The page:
Handicrafts in Idlib threatened with demise

A young man practicing Persian embellishment painting (Ajami art) in Idlib - 26 August 2022 (Enab Baladi/Anas al-Khouli)

A young man practicing Persian embellishment painting (Ajami art) in Idlib - 26 August 2022 (Enab Baladi/Anas al-Khouli)

A A A

Enab Baladi – Anas al-Khouli

Jihad Abdulhai wanders the courts in Idlib, hoping to get what is rightfully his as the young man was subjected to fraud after he sold one of his paintings of Persian embellishment art without getting anything in return, according to him.

Abdulhai, 35, complains to Enab Baladi about the absence of official bodies protecting the craftsmen, as there is no union that defends their rights nor an association that gathers them to protect their businesses.

He believes that crafts in Idlib are menaced with extinction, and they are in urgent need of a body that protects the rights of craftsmen, works to promote their artworks, helps them secure their supplies, and holds training courses for young people in the field of crafts related to Syrian culture and the ways to preserve them.

Decline of handicrafts

The handicraft business in Idlib is witnessing a significant decline, with the weakness of internal demand, the absence of foreign orders, and the rise in the prices of raw materials, which prompted many artisans to refrain from working.

Mazen Massoud, 44, an Idlib-based copper engraving craftsman, said that the valuation of handicrafts is subject to the law of supply and demand, and the continuation of these works depends on the presence of a buyer who appreciates the artistic value of the craftwork.

Under the deteriorating living conditions, demand for some crafts falls, while others are completely neglected.

Speaking about foreign orders, Massoud told Enab Baladi that craftsmen had previously relied on the presence of tourists who valued their artworks and paid good sums that helped craftsmen keep their businesses.

According to Massoud, today’s craftsmen suffer from difficult financial conditions and little appreciation for the value of their work, which has prompted many of them to abandon the craft and look for different jobs for sustenance.

For his part, the Director of the General Directorate of Industry in the Syrian Salvation Government (SSG), Abdallah al-Masry, told Enab Baladi that the directorate is seeking to form handicraft associations for all the crafts in the region in preparation for the establishment of a craftsmen’s union.

Meanwhile, an opinion poll conducted by Enab Baladi, which included eight craftsmen, showed that there is a government failure to provide facilities to craftsmen in the region and to tend to their needs.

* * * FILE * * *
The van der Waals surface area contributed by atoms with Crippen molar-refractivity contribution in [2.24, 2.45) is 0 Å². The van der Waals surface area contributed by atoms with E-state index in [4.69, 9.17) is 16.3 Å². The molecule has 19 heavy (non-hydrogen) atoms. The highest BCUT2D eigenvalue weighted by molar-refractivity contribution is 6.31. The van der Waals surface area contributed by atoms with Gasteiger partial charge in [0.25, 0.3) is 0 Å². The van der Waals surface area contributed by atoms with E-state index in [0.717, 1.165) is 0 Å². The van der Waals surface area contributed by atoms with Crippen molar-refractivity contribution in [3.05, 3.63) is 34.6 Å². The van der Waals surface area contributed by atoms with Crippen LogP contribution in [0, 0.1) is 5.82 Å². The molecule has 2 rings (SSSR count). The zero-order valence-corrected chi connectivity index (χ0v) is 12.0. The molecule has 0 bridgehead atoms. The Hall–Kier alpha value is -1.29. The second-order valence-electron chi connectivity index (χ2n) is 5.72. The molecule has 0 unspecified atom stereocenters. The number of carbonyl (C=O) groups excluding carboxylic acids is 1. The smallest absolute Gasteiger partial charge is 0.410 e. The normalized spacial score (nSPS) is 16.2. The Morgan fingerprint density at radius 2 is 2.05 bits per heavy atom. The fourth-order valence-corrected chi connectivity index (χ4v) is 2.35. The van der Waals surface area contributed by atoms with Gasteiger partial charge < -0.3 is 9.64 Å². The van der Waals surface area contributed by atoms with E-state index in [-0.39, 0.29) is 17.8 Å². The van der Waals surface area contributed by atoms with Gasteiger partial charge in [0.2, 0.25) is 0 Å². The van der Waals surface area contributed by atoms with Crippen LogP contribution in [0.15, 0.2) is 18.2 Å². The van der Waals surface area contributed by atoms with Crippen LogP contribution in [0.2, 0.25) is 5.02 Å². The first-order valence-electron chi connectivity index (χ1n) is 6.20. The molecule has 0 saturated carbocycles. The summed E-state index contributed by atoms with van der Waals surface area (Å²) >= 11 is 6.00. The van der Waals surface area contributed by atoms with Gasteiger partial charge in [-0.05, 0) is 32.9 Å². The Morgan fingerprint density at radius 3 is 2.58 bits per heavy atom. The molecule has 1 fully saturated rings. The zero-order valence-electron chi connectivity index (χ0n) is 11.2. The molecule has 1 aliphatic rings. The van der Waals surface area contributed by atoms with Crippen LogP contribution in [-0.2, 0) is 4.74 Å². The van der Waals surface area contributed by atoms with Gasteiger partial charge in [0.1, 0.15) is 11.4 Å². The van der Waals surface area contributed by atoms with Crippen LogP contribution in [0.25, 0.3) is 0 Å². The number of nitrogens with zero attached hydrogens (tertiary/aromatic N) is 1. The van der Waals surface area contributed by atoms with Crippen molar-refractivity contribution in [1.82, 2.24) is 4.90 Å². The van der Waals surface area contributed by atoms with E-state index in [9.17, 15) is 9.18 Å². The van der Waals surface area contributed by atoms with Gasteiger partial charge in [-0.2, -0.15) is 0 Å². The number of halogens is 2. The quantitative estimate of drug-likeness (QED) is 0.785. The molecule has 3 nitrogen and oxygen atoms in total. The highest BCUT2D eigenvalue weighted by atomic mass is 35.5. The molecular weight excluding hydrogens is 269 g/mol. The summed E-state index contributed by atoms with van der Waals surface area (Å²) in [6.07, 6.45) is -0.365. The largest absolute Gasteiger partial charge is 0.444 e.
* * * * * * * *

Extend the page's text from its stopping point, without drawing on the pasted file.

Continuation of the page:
Young people reject heritage

Although most families used to inherit crafts, financial conditions and young people’s lack of awareness of the importance of crafts, coupled with their difficulty, led many of them to refrain from learning crafts from their parents and grandparents.

Saeed Imran, 51, an Idlib-based displaced person, is a skilled potter. He attributed the youth’s refusal to learn these crafts to the high costs of their production and the low financial returns, pointing out that he was unable to secure all his supplies after he left his workshop in the Damascus countryside.

Jihad Abdulhai considered the reluctance of young people to learn crafts to an utter neglect of their historical and cultural status. He said that this was due to young people’s fears as a result of the absence of an official body that protects and encourages craftsmen, holds art exhibitions for crafts, and promotes artwork at home and abroad.

Abdulhai noted that the income of some crafts such as his is good, but the absence of authorities protecting the rights of craftsmen renders such work dangerous for many.

During the past years, hundreds of craftsmen have been forced to stop practicing their crafts as a result of frequent displacement.

Although many artisans reside in northwestern Syria, most have not found the right conditions and sufficient support to pursue their work.

Northwestern Syria is experiencing deteriorating living conditions, with some 4.1 million people needing humanitarian assistance and some 3.1 million being food insecure, according to a report released by the United Nations Office for the Coordination of Humanitarian Affairs (OCHA) on 11 August.

 

النسخة العربية من المقال

Related Articles

  1. A Handicraft Exhibition in Idlib for the Economic Empowerment of Syrian Women
  2. “Syria Phone”: Plan to launch first telecommunications company in Idlib city
  3. Idlib: displaced Syrians protesting on the Turkish border desperate to reach Europe
  4. "Flood of Return" demonstrators call on ending displacement in Idlib

Propaganda distorts the truth and prolongs the war..

Syria needs free media.. We need your support to stay independent..

Support Enab Baladi..

$1 a month makes a difference..

Click here to support